‘Then he told me, ‘I always feel afraid, just the same as you. But I wear this mask every single day. And it doesn’t take the fear away, but it makes it feel a bit better. I feel brave enough then to face the whole world and all the people. And now you will, too.

‘I sat there in his magic mask, looking through the eyes at David Bowie and it was true, I did feel better.

‘Then I watched as he made another magic mask. He spun it out of thin air, out of nothing at all. He finished it and smiled and then he put it on. And he looked so relieved and pleased. He smiled at me.

‘'Now we’ve both got invisible masks. We can both see through them perfectly well and no one would know we’re even wearing them,’ he said.

‘So, I felt incredibly comfortable. It was the first time I felt safe in my whole life.

‘It was magic. He was a wizard. He was a goblin king, grinning at me.

‘I still keep the mask, of course. This is it, now. Look.’

I kept asking my friend questions, amazed by his story. I loved it and wanted all the details. How many other kids? Did they have puppets from the film there, as well? What was David Bowie wearing? I imagined him in his lilac suit from Live Aid. Or maybe he was dressed as the Goblin King in lacy ruffles and cobwebs and glitter.

What was the last thing he said to you, when you had to say goodbye?

‘David Bowie said, ‘I’m always afraid as well. But this is how you can feel brave in the world.’ And then it was over. I’ve never forgotten it. And years later I cried when I heard he had passed.’

My friend was surprised I was delighted by this tale.

‘The normal reaction is: that’s just a stupid story. Fancy believing in an invisible mask.’

But I do. I really believe in it.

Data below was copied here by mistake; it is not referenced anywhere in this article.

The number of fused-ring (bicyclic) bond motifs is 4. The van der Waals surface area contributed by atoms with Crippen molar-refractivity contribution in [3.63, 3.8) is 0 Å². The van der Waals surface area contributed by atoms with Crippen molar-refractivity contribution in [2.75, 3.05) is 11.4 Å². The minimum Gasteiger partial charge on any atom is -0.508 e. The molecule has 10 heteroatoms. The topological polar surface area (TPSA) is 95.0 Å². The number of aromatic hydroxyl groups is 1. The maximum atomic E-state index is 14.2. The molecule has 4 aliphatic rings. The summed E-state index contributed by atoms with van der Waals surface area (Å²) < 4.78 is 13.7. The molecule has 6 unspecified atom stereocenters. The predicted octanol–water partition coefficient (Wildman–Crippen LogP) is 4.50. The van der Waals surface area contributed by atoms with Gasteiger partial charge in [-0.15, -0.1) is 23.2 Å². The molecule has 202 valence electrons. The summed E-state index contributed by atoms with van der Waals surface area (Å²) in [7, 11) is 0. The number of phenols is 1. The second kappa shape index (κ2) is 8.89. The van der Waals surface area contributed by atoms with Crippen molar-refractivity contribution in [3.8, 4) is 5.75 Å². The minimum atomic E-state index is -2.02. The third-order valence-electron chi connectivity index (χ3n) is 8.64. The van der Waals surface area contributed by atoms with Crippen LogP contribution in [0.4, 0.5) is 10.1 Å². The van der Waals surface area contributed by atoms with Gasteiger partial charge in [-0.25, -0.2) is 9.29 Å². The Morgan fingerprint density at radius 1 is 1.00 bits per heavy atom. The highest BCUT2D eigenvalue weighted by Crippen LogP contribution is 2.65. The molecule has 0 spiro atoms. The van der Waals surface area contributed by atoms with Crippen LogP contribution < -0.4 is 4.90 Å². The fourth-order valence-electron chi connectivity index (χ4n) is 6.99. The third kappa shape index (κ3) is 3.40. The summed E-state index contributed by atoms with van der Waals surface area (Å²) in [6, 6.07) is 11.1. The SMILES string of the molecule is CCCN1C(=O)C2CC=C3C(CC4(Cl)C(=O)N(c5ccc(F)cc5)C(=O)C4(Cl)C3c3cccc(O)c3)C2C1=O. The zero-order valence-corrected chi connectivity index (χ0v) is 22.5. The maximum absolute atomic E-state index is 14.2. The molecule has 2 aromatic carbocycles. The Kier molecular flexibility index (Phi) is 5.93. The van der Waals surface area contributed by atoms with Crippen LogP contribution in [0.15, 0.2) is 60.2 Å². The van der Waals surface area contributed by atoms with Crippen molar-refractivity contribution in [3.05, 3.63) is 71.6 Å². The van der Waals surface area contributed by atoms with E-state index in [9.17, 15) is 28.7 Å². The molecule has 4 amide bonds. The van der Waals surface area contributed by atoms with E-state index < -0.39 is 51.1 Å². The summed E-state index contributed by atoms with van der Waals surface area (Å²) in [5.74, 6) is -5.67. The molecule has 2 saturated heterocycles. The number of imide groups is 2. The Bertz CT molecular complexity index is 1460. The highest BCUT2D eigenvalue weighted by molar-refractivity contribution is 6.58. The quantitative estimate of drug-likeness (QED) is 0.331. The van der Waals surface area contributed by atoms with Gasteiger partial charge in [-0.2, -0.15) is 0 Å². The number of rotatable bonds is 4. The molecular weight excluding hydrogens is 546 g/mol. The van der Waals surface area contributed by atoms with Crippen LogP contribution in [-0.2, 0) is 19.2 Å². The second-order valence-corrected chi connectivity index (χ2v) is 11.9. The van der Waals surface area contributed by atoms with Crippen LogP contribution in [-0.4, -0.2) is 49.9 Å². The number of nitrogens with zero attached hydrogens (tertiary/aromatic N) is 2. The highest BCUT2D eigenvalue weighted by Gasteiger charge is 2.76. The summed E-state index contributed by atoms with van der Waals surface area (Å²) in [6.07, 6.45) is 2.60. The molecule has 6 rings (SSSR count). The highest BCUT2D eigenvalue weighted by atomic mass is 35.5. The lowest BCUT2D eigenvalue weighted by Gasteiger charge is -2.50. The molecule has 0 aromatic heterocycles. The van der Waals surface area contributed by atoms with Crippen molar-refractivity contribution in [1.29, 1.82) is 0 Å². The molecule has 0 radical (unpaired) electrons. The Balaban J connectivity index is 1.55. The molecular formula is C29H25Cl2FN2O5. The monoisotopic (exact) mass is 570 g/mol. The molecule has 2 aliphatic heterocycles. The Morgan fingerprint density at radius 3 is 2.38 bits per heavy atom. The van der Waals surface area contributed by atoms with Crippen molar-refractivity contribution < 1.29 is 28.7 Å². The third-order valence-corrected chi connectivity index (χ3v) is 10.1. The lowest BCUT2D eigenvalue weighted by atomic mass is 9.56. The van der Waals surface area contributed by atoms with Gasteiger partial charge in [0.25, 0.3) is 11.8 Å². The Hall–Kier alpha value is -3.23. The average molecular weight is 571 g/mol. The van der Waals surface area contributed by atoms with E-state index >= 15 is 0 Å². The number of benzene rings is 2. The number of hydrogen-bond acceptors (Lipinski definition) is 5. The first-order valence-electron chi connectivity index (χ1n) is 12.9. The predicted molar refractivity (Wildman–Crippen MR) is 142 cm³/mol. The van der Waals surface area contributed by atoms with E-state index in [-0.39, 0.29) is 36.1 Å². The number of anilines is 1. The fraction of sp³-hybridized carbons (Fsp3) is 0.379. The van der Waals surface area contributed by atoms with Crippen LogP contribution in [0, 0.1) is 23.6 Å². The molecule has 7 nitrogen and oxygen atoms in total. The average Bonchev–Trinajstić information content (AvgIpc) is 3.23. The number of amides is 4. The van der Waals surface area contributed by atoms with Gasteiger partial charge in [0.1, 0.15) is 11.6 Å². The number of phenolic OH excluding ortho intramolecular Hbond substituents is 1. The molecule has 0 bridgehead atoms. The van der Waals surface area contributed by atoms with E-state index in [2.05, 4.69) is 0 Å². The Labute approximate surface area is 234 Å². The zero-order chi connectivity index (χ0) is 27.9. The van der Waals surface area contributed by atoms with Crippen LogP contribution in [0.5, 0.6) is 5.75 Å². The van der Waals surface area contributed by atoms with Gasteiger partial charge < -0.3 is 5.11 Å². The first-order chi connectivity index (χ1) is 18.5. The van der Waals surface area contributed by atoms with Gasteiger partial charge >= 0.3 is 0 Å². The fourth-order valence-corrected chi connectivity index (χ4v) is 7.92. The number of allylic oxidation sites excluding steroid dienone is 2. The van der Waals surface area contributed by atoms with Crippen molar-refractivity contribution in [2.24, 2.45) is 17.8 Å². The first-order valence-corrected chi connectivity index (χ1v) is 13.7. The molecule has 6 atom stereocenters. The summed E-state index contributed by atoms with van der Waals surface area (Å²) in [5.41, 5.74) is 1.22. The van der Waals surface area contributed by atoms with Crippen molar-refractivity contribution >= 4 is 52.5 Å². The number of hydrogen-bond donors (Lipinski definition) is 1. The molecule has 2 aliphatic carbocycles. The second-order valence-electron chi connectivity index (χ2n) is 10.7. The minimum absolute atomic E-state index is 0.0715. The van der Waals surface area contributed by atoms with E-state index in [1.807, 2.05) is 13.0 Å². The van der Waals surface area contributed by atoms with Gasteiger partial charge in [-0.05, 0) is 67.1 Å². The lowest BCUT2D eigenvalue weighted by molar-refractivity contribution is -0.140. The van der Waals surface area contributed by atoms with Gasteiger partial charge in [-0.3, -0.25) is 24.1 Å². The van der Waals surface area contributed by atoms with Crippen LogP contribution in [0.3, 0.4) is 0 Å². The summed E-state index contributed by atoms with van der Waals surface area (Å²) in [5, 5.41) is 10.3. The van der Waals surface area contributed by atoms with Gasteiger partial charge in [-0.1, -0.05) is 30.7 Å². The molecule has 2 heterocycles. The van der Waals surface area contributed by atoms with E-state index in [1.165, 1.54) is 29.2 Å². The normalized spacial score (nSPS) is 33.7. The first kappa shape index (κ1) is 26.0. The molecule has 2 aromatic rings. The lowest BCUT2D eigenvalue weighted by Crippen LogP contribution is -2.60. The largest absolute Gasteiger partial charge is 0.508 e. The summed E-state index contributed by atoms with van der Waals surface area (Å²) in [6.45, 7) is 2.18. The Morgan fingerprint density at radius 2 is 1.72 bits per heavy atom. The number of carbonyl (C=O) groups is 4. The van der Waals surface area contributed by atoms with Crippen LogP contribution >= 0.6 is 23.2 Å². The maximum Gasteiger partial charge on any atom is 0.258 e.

And it’s the best story I’ve heard all year.
— Paul Magrs (via yourfluffiestnightmare)
(via winneganfake)

 My friend told me a story he hadn’t told anyone for years. 

Friday, October 06, 2017

Photobucket Drops Free Image Display, Outside Their Website

In case you like me are wondering what the heck is going on with this giant sign from Photobucket  a company that many of us have had friendly relations with for years. Now one day I noticed many of my photos started to disappear and are replaced by this ugly unfriendly sign -


Here is the story behind these ugly demanding cover ups on the photos that I have been using for many years.

So friends bear with me while I dig back through all of my blog posts and change my photos out of photobucket and I suggest you do also - unless you can afford a $399 membership fee.

I would doubt that any of us who blog will be paying any type of fee such as this.

And not sure but many are saying we can't even unload our own pictures. I would suggest that we all let Photobucket know how very unhappy we all are.

I have personal photos of my family and could they actually take this photos also?

I would suggest that everyone give a shout out to Photobucket here

There is no mention of any change that I can see? So any info would be greatly appreciated.

Wednesday, October 04, 2017

Dissolving the ego

In 1969, the British writer Philip Pullman was walking down the Charing Cross Road in London, when his consciousness abruptly shifted. It appeared to him that ‘everything was connected by similarities and correspondences and echoes’. The author of the fantasy trilogy His Dark Materials (1995-2000) wasn’t on drugs, although he had been reading a lot of books on Renaissance magic. But he told me he believes that his insight was valid, and that ‘my consciousness was temporarily altered, so that I was able to see things that are normally beyond the range of routine ordinary perception’. He had a deep sense that the Universe is ‘alive, conscious and full of purpose’. He says: ‘Everything I’ve written has been an attempt to bear witness to the truth of that statement.’